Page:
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Starring Daniel Day-Lewis, Winona Ryder,
The Crucible is adapted by Arthur Miller from his play. As always, Cranky makes no comparison to the source material, but let's face it: We all studied the original in high school, and it's a bit hard to keep that ingrained teaching out.
It's not necessary. The Crucible is one of the greatest dramatic plays of the 20th century, and this adaptation at the hands of its author is a powerful, engrossing piece of cinema. For once, Cranky will strongly disagree with one of the Crankified, who went on and on about how lousy a filmmaker director Nicholas Hytner is and how Paul Scofield makes anything look good. Hytner's last film, The Madness of King George, was one of the great overlooked films of 1994/95, despite an Oscar nomination for Nigel Hawthorne.
Two time Oscar winner Scofield does indeed deliver a superlative performance as Judge Danforth, the Supreme Justice who presides over the Salem witch trials of 1692. His performance is complemented by those of one time Oscar winner Daniel Day-Lewis and one time Oscar nominee Winona Ryder as John Proctor and Abigail Williams, whose tryst sets the whole megilla in motion. If you haven't made it to high school yet . . .
The tryst, once discovered by Proctor's wife, Elizabeth (Joan Allen), gets Abigail kicked out of the household. Abigail then gets family slave Tituba to cast a love spell for her and several of the other girls of Salem. The girls dance with abandon (this being quite unchristian in those days), and are discovered by Abigail's uncle, Reverend Parris (Bruce Davison). Two of the girls fall into a stupor -- the first fakery. Abigail tells her uncle the truth, but concerned with political enemies who want him out of Salem, Reverend Parris supports the fevered cry of one of the older women in the town that "spirits" have assaulted her daughter and the other children.
To cover their tracks, the girls throw accusations of witchcraft to the four corners of the town. They fake possession, and claim to see devils and spirits. Led by Abigail, they realize that they have tremendous power over the older residents. So, for that matter, do some of their parents, who use the accusations for personal profit.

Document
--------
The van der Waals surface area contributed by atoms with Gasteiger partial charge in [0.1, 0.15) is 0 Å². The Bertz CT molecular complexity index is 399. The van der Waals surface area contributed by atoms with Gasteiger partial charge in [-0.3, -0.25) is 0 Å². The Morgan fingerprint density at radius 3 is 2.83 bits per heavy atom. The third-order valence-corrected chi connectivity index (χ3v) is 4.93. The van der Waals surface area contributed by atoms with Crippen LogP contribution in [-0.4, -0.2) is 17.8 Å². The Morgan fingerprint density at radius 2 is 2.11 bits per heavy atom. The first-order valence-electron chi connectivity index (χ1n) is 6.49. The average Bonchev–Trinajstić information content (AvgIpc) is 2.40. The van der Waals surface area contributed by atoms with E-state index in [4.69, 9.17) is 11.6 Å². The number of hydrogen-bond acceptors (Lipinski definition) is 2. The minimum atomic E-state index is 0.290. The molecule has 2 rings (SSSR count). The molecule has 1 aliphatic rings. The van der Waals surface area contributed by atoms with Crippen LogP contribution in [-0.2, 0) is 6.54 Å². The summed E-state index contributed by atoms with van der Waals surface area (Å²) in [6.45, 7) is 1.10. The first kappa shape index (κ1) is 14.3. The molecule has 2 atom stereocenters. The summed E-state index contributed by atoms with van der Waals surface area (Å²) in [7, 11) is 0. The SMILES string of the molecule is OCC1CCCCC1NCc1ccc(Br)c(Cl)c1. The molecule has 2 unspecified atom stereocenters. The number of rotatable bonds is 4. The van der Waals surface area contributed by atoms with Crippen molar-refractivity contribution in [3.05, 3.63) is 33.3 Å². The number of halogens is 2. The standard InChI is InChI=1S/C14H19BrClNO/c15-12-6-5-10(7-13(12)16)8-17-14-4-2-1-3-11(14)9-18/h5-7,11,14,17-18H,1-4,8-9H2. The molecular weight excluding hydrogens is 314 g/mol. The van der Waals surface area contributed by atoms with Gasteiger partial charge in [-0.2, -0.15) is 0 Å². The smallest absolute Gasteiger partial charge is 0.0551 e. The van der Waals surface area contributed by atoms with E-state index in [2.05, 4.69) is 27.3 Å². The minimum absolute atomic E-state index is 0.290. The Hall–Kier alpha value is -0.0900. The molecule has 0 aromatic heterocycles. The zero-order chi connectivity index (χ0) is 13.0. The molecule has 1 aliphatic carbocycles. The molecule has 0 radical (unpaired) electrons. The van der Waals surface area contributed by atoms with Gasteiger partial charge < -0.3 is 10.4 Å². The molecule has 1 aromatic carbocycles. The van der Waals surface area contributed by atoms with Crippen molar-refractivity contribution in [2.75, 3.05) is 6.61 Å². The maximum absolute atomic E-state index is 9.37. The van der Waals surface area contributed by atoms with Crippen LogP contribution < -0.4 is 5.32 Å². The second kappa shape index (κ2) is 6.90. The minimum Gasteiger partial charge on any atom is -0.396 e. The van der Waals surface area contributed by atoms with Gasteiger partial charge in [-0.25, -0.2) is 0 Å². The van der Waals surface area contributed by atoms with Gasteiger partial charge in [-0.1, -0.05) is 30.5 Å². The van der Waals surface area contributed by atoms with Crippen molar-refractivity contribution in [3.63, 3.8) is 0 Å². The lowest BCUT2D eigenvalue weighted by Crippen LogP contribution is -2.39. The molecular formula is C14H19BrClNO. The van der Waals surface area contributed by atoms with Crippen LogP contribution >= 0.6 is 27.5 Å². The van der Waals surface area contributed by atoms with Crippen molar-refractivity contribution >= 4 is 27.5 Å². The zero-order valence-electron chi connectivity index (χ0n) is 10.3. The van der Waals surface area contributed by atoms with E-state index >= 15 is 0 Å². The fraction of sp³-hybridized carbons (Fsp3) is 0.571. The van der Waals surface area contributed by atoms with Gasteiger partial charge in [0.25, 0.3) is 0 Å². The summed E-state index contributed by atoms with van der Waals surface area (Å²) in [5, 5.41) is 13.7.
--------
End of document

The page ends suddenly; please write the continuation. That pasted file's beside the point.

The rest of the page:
Miller's play was originally written to stand metaphorically for the Communist witch hunts and blacklisting of the 1950s. What makes it a grand theatrical work is that the original metaphor works for most any "holier than thou" procedure. It can be parents accusing rock and roll of corrupting their children. It can be TV fundamentalist Christians accusing whatever it is they are accusing this week to raise money. Three hundred years ago, a dance known as "the waltz" was accused of being lascivious and corrupting. In The Crucible, dance is a metaphor for possession. Salem was a messed up place. Even when the judges know they have been taken, the trials must go on because the people are whipped into a frenzy at the motion of a finger pointed at the sky and a child's scream. It is quite a sight to see.
Ryder is a perfect Abigail, in whom lust and vengeance form a potent weapon. Though shunned by the more intelligent members of the community, her Abigail appeals to the desperate and fearful. The explosive "possessions" (though her motivations are clear to all in the audience) work. You can see her transition from a simple girl who only wants a married man to a powerful controlling entity, and it is something to see.
Day-Lewis' John Proctor, whose wife is the ultimate target, is the man who will do nothing until it is too late. Every thought process is clear. Every action taken makes sense. As the head of the judicial trinity, Paul Scofield is, to put it in one word, magnificent. His Judge Danforth, with weathered face and deep voice, resonates authority and control, even when he knows he is wrong.
As with every film that earns more than a notation on my nominations list, The Crucible will carry the standard "Oscar race" rating of...
Miller's play works because it does not preach. You can enjoy it just as a spectacle of a town gone wild. You can read into it as much or as little as you would like to -- that is one of the reasons it is studied in school. I cannot tell you what Miller added or subtracted to his stage play for the screen version (since I don't compare), but you cannot be disappointed if you plop yourself down in a theater seat for The Crucible.
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